Sunday, November 27, 2005

Hills and Nuns...

...what else could you ask for in a quaint Italian city? Our visited started with checking in at the Alma Domus. It's not a convent, it's not a hotel but somewhere in between (I think it's that way to avoid taxes but that's just the cynical side of me for you). Quite entertaining though after a number of normal places to be checked in by nuns in full habit and have a room complete with yet another a beautiful view. Of Siena's Duomo this time. (and at night)

Another Duomo you say... This one though easily takes the cake. For me it surpasses Notre Dame in its overall beauty and gives the intrigue of Sagrada Familia in Barcelona a run for its money. The outside is basic but unique with its white and green striping. The inside though is a stunning collection of art work, architectural masterpieces and an atmosphere that is both very busy yet strangely appropriate. Beautiful mosaics and inlays litter the floor, detailed carvings of all the popes look over your sightseeing and lots of picturesque stained glass. All in all a very impressive place for us to visit and to just sit and relax. (And we were able to get this money holiday card shot)

In addition to the Duomo, we checked out the Bapistry, (non)-Crypt, and the Duomo museum. The combo pass for all of them ended up being a pretty good deal. You get a lot of value for your sightseeing dollar; we recommend it. The other primary sightseeing destination in Siena though (outside of Il Campo which I think is fairly underwhelming off-season) is just the town itself. We spent most of our time wandering through the streets and the 17 contrade (neighborhoods) and dealing with all the hills. Nowhere to go in town without hiking up or down. At this point my parents probably think we're trying to kill them. It made the gelato and tasty pizzas all the sweeter though.

One of the places we ate pizza led to all sorts of excitement. We chose the place because of its proximity to our room; evidently the AC Siena players choose it because it's so close to the stadium and make it a daily haunt. As a result, Becca and my mom got to drool over all the Serie A (Italy's top league) players strolling back and forth, all dressed to the nines (Armani-like suits w/ team insignias) and looking properly Italian (see here for the #1 whiplash cause for Becca & Elaine). Except for the little blond, balding guy who Becca first guessed was an assistant coach (which gave her the courage to go up and talk to him) but later turned out to be one of their better players.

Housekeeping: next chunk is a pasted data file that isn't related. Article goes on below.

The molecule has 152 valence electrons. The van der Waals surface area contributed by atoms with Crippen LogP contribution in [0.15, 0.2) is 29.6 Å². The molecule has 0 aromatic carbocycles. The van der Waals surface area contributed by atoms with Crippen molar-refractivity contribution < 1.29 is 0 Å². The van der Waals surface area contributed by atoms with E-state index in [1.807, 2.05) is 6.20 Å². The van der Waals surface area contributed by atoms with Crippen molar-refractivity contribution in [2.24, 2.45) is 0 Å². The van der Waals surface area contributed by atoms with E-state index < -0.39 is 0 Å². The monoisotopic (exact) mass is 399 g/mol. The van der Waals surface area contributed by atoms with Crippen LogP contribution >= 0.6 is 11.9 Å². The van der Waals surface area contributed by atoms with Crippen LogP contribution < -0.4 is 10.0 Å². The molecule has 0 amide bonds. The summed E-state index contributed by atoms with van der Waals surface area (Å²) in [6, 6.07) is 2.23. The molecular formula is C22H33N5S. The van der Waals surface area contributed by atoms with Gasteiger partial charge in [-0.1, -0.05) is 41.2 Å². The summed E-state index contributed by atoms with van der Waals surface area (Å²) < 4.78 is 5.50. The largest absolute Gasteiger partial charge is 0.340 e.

Yes, we continued the football world tour in Siena, mainly in an attempt to see the team they were playing, Chievo Verona (CV plays an attacking style, rare in Serie A). Both teams are middle to lower table teams whose survival in the top flight is always in doubt at the start of the season. Thankfully both are off to decent starts so we were looking forward to seeing a great match in a quaint little 13,000 seat stadium tucked into the trees on one end of town. We still got to see a good match but one that was slowed considerably by the torrential downpours that had gone on all night and then the mini-flood that hit the town an hour before the game. Made for a lot of sloppy play (including one corner of the field where both teams just refused to go for fear of sinking) but overall an entertaining match (though my parents were surprised to see actual real linesmen, no brawls, etc. given their other experience). Plus Becca got plenty of great use out of my dad's binoculars following her "guys" from Siena.

And with that, it was time to head off to San Gimignano. I think one of these days though we'll have to come back to Siena to see Il Palio.

Brian

1 comment:

Elitre said...

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